Coldplay are a post-Britpop/alternative rock band from London, England known for their rock melodies and introspective lyrics.
The band currently consists of:
Chris Martin: lead vocals, piano/keyboard, guitar
Jon Buckland: guitar, harmonica, backing vocals
Will Champion: drums/percussion, piano, backing vocals, guitar.
Guy Berryman: bass guitar, synthesizer, harmonica, backing vocals
Despite Coldplay’s surge in popularity, the band has remained very protective of how their music is used in the media. The band allows their music to be used in film, television, and promotional spots such as the movie trailer for Peter Pan, a PBS self-promotional spot, and a Cancer Research UK charity campaign. However, Coldplay have been adamantly against the use of their music in actual product endorsement. The band turned down multi-million dollar contracts from Gatorade, Diet Coke, and The Gap, who wanted to use the songs “Yellow”, “Trouble”, and “Don’t Panic” respectively. According to Martin, “We wouldn’t be able to live with ourselves if we sold the songs’ meanings like that.”
Since the release of A Rush of Blood to the Head, Coldplay have also been active supporters of various social and political causes. They have been advocates for Oxfam’s Make Trade Fair campaign and Amnesty International. The group has also performed at various charity projects such as Band Aid 20, Live 8, and the Teenage Cancer Trust. Martin was outspoken against the 2003 invasion of Iraq, and he endorsed Democratic presidential candidate John Kerry in 2004. Bassist Guy Berryman says, “You can make people aware of issues. It isn’t very much effort for us at all, but if it can help people, then we want to do it”. Contents [hide]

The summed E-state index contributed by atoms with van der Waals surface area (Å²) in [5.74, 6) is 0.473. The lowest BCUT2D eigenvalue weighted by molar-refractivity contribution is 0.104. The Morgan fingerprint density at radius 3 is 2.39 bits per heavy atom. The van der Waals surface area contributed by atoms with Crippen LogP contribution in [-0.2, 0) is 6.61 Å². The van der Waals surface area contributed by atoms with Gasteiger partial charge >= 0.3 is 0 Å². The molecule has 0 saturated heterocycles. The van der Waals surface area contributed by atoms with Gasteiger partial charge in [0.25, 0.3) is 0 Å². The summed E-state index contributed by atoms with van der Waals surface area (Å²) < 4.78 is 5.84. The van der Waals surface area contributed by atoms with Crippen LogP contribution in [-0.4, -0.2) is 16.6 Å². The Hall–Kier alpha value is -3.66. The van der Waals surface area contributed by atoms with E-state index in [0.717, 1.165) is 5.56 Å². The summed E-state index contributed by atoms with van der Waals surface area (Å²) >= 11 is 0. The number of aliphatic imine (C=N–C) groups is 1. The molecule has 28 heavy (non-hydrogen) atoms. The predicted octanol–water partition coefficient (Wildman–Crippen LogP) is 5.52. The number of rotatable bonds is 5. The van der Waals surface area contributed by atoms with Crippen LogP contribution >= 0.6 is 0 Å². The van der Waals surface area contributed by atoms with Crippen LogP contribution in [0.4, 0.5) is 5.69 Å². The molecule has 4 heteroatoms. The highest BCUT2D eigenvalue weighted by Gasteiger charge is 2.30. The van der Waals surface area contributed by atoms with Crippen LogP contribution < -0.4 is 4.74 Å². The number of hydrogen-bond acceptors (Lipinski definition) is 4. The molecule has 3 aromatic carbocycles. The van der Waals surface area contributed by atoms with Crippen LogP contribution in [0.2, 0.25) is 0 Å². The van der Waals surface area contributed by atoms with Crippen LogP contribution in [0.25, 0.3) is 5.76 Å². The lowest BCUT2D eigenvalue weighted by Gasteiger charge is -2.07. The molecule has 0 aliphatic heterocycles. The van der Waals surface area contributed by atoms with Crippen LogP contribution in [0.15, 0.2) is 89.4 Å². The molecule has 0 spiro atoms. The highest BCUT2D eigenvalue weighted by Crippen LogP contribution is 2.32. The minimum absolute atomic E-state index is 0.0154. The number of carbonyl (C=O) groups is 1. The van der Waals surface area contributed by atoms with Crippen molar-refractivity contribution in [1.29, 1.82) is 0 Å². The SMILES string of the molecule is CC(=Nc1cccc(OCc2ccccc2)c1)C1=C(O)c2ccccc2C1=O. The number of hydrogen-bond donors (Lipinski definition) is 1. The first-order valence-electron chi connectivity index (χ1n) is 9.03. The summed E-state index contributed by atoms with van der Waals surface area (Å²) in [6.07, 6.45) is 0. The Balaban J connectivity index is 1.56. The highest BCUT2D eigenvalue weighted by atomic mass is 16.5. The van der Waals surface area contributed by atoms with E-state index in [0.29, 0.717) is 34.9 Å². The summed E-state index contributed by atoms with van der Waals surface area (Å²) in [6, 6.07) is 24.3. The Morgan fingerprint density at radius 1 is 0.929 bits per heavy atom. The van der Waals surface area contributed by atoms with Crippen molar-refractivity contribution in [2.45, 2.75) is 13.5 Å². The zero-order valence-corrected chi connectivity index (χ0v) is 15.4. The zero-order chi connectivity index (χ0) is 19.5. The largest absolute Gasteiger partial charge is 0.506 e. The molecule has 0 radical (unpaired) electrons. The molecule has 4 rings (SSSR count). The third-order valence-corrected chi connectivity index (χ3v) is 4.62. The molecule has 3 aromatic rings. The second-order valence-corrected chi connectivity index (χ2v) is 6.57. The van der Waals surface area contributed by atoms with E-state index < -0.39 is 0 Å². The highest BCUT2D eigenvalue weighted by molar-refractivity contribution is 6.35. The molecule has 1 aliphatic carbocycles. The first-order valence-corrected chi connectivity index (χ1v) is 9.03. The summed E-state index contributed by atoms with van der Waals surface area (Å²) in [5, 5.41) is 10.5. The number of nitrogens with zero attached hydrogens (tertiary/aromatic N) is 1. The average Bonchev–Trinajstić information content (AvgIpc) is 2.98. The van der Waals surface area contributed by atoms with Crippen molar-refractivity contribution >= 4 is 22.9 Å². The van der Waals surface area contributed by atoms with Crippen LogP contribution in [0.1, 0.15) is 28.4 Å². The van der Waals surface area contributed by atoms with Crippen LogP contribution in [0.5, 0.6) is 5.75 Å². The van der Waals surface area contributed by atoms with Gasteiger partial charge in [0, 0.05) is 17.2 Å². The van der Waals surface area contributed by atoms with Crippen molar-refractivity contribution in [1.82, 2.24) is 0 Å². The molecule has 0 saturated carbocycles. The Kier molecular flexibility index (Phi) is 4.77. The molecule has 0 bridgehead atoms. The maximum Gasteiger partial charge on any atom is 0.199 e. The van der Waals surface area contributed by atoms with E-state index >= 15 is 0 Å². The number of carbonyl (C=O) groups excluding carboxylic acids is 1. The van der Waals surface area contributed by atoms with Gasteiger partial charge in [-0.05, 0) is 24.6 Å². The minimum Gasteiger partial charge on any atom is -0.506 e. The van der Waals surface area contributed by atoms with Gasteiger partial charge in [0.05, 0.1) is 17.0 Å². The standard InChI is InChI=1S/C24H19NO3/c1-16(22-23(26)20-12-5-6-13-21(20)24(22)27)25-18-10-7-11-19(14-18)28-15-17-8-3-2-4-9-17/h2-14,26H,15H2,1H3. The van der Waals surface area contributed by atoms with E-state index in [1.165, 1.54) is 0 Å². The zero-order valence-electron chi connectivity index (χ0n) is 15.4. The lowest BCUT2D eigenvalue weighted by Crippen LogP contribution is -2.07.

Origin and early years (September 1996–October 1999)
Flyer for an early 1998 gig
The members of the band met at Ramsay Hall, a hall of residence at University College London in September 1996. Martin and Buckland were the first members of the band, having met one another during freshers’ week. They spent the rest of the year planning a band; at one point Martin had considered forming an *NSYNC-inspired boy band called Pectoralz. Eventually, Berryman joined the ranks, without consideration of what musical direction the band was taking. On 8 January 1998, the band’s line-up was complete when Champion joined the band to take up percussion duties. The multi-talented Champion had grown up playing piano, guitar, bass, and tin whistle; he quickly learned the drums, despite having no previous experience with that instrument. At the time, the band performed under the name Starfish.  Eventually, the band took the name Coldplay from a mutual friend. According to Martin, “He decided he didn’t like the name anymore because it was too depressing.” Another UCL student, Tim Rice-Oxley was offered a job as Coldplay’s keyboard player, but he refused since he was already committed to Keane.